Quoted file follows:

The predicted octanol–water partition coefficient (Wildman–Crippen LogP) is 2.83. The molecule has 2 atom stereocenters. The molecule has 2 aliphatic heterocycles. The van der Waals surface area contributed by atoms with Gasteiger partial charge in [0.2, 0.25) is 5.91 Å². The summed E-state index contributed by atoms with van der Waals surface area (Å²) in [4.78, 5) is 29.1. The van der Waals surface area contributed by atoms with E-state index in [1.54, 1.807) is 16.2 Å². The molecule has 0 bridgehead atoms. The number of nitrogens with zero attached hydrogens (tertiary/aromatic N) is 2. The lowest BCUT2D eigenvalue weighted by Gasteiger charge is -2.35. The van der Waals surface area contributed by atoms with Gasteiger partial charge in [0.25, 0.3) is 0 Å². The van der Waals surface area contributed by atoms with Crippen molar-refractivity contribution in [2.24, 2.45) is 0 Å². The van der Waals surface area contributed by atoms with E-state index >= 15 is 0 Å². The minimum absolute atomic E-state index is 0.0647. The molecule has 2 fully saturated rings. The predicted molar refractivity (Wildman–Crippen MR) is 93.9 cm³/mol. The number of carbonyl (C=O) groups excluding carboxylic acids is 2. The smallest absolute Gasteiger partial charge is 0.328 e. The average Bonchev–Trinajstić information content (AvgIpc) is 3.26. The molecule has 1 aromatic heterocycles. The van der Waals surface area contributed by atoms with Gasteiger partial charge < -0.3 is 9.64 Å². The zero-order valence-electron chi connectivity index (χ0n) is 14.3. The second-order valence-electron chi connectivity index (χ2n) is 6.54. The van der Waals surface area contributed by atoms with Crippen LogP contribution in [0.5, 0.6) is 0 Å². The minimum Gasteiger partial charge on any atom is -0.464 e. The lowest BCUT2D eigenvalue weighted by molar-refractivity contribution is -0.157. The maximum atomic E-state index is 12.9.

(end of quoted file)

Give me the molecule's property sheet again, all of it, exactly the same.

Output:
The predicted octanol–water partition coefficient (Wildman–Crippen LogP) is 2.83. The molecule has 2 atom stereocenters. The molecule has 2 aliphatic heterocycles. The van der Waals surface area contributed by atoms with Gasteiger partial charge in [0.2, 0.25) is 5.91 Å². The summed E-state index contributed by atoms with van der Waals surface area (Å²) in [4.78, 5) is 29.1. The van der Waals surface area contributed by atoms with E-state index in [1.54, 1.807) is 16.2 Å². The molecule has 0 bridgehead atoms. The number of nitrogens with zero attached hydrogens (tertiary/aromatic N) is 2. The lowest BCUT2D eigenvalue weighted by Gasteiger charge is -2.35. The van der Waals surface area contributed by atoms with Gasteiger partial charge in [0.25, 0.3) is 0 Å². The van der Waals surface area contributed by atoms with Crippen molar-refractivity contribution in [2.24, 2.45) is 0 Å². The van der Waals surface area contributed by atoms with E-state index >= 15 is 0 Å². The minimum absolute atomic E-state index is 0.0647. The molecule has 2 fully saturated rings. The predicted molar refractivity (Wildman–Crippen MR) is 93.9 cm³/mol. The number of carbonyl (C=O) groups excluding carboxylic acids is 2. The smallest absolute Gasteiger partial charge is 0.328 e. The average Bonchev–Trinajstić information content (AvgIpc) is 3.26. The molecule has 1 aromatic heterocycles. The van der Waals surface area contributed by atoms with Gasteiger partial charge < -0.3 is 9.64 Å². The zero-order valence-electron chi connectivity index (χ0n) is 14.3. The second-order valence-electron chi connectivity index (χ2n) is 6.54. The van der Waals surface area contributed by atoms with Crippen LogP contribution in [0.5, 0.6) is 0 Å². The minimum Gasteiger partial charge on any atom is -0.464 e. The lowest BCUT2D eigenvalue weighted by molar-refractivity contribution is -0.157. The maximum atomic E-state index is 12.9.